mately emerge victorious through such an endeavor or trial. The character of Fusi
Bergman from W. D. Valgardson’s short story “God is Not a Fish Inspector” is an example of such an individual. He struggles against succumbing to what he views as the failures of his coevals, so that ultimately he can prevail in life and spirit. Ambition can both help to build someone up as well as result in their inevitable downfall; and Fusi’s ambition is to prove himself to the world, to be appreciated for his strengths, and to overcome his weaknesses.
The story “God Is Not a Fish Inspector” is set in “Eddyville”—“a small town in Manitoba.”
(Valgardson, 82). The protagonist Fusi Bergman is an intrepid 70-year-old man whose raison d’être in the last “four years” has become a battle of “wits” between him (as the “illegal” fisherman) and the fish inspectors. (Valgardson, 85). His middle-aged daughter, who is disdainful regarding her father’s audacious activities, and her husband, live in Fusi’s house.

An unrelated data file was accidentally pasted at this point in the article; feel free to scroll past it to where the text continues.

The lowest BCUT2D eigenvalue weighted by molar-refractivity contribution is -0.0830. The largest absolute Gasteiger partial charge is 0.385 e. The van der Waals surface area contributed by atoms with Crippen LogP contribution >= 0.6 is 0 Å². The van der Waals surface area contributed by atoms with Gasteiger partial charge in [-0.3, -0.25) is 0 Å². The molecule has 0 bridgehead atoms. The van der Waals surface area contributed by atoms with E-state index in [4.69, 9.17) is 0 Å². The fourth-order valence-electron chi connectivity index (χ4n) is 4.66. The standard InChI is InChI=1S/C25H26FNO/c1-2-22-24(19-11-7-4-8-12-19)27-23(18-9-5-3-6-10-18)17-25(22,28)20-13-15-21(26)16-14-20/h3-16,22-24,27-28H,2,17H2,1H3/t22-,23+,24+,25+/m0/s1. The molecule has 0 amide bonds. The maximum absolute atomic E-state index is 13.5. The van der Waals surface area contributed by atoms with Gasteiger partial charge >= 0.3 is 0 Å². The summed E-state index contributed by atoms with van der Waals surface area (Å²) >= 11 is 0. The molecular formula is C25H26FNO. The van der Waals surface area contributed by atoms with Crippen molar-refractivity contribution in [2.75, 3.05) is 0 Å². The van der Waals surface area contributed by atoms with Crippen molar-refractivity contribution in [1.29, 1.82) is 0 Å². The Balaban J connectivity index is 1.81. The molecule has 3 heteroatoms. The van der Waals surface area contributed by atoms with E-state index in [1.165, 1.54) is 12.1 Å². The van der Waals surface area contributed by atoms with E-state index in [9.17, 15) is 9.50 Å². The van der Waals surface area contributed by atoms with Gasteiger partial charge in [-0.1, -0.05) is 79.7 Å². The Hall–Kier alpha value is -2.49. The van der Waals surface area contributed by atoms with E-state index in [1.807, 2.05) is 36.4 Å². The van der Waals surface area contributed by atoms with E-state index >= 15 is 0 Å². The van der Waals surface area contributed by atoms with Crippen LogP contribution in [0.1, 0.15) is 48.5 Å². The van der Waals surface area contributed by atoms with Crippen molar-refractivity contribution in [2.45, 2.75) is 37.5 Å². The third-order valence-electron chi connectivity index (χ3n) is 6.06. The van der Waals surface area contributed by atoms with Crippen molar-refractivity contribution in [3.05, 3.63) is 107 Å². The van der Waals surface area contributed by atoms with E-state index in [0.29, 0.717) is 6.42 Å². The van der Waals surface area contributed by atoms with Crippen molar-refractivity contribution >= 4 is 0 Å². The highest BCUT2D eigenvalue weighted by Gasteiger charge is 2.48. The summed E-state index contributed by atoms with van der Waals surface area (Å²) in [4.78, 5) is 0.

Fusi’s daughter is fearful of anything that might damage her and her husband John’s reputation.
To imbue his life with meaning and purpose, Fusi wakes up “every morning” at “three”
(Valgardson, 81), in order to fish “a quarter-mile from shore” with “one net” (Valgardson, 85), and, or so he believes, to tempt fate with the fish inspectors. “Each morning, because he had become reconciled to the idea of dying, he felt, on the instant of his awakening, a spontaneous sense of amazement at being alive.” (Valgardson, 81). Fusi passionately recollects instances in which the inspectors nearly caught him, yet he had managed to evade them or conceal the fish.
For Fusi Bergman, these “[memories] still brought back a feeling of pleasure and excitement.” (Valgardson,